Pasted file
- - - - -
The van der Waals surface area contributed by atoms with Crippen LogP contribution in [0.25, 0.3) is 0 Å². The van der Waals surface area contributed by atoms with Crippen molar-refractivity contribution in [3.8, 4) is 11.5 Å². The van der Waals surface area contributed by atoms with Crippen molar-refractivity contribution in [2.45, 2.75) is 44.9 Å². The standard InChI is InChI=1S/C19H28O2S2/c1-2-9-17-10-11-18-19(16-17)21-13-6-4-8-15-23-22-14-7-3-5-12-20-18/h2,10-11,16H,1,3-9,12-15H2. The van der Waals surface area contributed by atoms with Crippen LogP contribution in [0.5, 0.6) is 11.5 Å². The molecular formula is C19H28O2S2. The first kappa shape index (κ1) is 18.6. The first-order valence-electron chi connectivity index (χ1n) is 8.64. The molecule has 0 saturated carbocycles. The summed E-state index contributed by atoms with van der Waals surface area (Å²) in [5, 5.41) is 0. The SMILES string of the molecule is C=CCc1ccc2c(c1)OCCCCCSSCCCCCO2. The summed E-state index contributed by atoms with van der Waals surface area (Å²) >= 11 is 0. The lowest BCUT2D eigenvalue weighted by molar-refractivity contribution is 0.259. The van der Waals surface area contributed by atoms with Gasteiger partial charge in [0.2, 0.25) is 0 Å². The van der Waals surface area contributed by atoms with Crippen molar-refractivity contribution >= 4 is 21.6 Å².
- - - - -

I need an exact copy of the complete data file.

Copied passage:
The van der Waals surface area contributed by atoms with Crippen LogP contribution in [0.25, 0.3) is 0 Å². The van der Waals surface area contributed by atoms with Crippen molar-refractivity contribution in [3.8, 4) is 11.5 Å². The van der Waals surface area contributed by atoms with Crippen molar-refractivity contribution in [2.45, 2.75) is 44.9 Å². The standard InChI is InChI=1S/C19H28O2S2/c1-2-9-17-10-11-18-19(16-17)21-13-6-4-8-15-23-22-14-7-3-5-12-20-18/h2,10-11,16H,1,3-9,12-15H2. The van der Waals surface area contributed by atoms with Crippen LogP contribution in [0.5, 0.6) is 11.5 Å². The molecular formula is C19H28O2S2. The first kappa shape index (κ1) is 18.6. The first-order valence-electron chi connectivity index (χ1n) is 8.64. The molecule has 0 saturated carbocycles. The summed E-state index contributed by atoms with van der Waals surface area (Å²) in [5, 5.41) is 0. The SMILES string of the molecule is C=CCc1ccc2c(c1)OCCCCCSSCCCCCO2. The summed E-state index contributed by atoms with van der Waals surface area (Å²) >= 11 is 0. The lowest BCUT2D eigenvalue weighted by molar-refractivity contribution is 0.259. The van der Waals surface area contributed by atoms with Gasteiger partial charge in [0.2, 0.25) is 0 Å². The van der Waals surface area contributed by atoms with Crippen molar-refractivity contribution >= 4 is 21.6 Å².